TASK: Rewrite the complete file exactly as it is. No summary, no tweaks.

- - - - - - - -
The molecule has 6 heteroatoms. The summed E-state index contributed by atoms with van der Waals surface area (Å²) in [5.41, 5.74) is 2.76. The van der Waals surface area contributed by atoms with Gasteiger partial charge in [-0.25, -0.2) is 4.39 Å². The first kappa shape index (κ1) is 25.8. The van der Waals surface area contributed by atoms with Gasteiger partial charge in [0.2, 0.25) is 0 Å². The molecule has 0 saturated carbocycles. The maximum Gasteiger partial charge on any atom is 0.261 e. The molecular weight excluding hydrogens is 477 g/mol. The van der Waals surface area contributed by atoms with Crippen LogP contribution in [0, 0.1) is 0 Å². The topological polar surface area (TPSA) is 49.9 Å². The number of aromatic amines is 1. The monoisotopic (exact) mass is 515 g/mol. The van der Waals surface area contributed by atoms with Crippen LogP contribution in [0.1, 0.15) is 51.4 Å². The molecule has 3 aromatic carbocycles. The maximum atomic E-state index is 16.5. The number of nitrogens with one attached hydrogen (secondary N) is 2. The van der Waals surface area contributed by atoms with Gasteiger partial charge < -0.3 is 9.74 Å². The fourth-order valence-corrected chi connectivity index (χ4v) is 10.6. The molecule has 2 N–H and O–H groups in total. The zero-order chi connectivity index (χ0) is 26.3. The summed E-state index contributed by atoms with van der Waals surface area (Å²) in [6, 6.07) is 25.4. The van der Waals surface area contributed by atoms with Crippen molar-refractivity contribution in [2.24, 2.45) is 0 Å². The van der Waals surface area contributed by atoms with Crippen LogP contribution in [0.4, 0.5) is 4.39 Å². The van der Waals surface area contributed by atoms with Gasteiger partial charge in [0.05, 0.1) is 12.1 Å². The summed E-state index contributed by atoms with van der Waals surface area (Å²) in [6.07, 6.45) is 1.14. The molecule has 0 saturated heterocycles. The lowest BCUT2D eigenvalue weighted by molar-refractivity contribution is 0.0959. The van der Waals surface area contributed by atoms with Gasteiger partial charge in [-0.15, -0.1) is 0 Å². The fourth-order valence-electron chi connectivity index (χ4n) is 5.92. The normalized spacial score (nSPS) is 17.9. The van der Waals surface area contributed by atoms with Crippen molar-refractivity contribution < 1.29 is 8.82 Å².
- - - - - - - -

The molecule has 6 heteroatoms. The summed E-state index contributed by atoms with van der Waals surface area (Å²) in [5.41, 5.74) is 2.76. The van der Waals surface area contributed by atoms with Gasteiger partial charge in [-0.25, -0.2) is 4.39 Å². The first kappa shape index (κ1) is 25.8. The van der Waals surface area contributed by atoms with Gasteiger partial charge in [0.2, 0.25) is 0 Å². The molecule has 0 saturated carbocycles. The maximum Gasteiger partial charge on any atom is 0.261 e. The molecular weight excluding hydrogens is 477 g/mol. The van der Waals surface area contributed by atoms with Crippen LogP contribution in [0, 0.1) is 0 Å². The topological polar surface area (TPSA) is 49.9 Å². The number of aromatic amines is 1. The monoisotopic (exact) mass is 515 g/mol. The van der Waals surface area contributed by atoms with Crippen LogP contribution in [0.1, 0.15) is 51.4 Å². The molecule has 3 aromatic carbocycles. The maximum atomic E-state index is 16.5. The number of nitrogens with one attached hydrogen (secondary N) is 2. The van der Waals surface area contributed by atoms with Gasteiger partial charge < -0.3 is 9.74 Å². The fourth-order valence-corrected chi connectivity index (χ4v) is 10.6. The molecule has 2 N–H and O–H groups in total. The zero-order chi connectivity index (χ0) is 26.3. The summed E-state index contributed by atoms with van der Waals surface area (Å²) in [6, 6.07) is 25.4. The van der Waals surface area contributed by atoms with Crippen molar-refractivity contribution in [2.24, 2.45) is 0 Å². The van der Waals surface area contributed by atoms with Crippen LogP contribution in [0.4, 0.5) is 4.39 Å². The van der Waals surface area contributed by atoms with Gasteiger partial charge in [0.05, 0.1) is 12.1 Å². The summed E-state index contributed by atoms with van der Waals surface area (Å²) in [6.07, 6.45) is 1.14. The molecule has 0 saturated heterocycles. The lowest BCUT2D eigenvalue weighted by molar-refractivity contribution is 0.0959. The van der Waals surface area contributed by atoms with Gasteiger partial charge in [-0.15, -0.1) is 0 Å². The fourth-order valence-electron chi connectivity index (χ4n) is 5.92. The normalized spacial score (nSPS) is 17.9. The van der Waals surface area contributed by atoms with Crippen molar-refractivity contribution < 1.29 is 8.82 Å².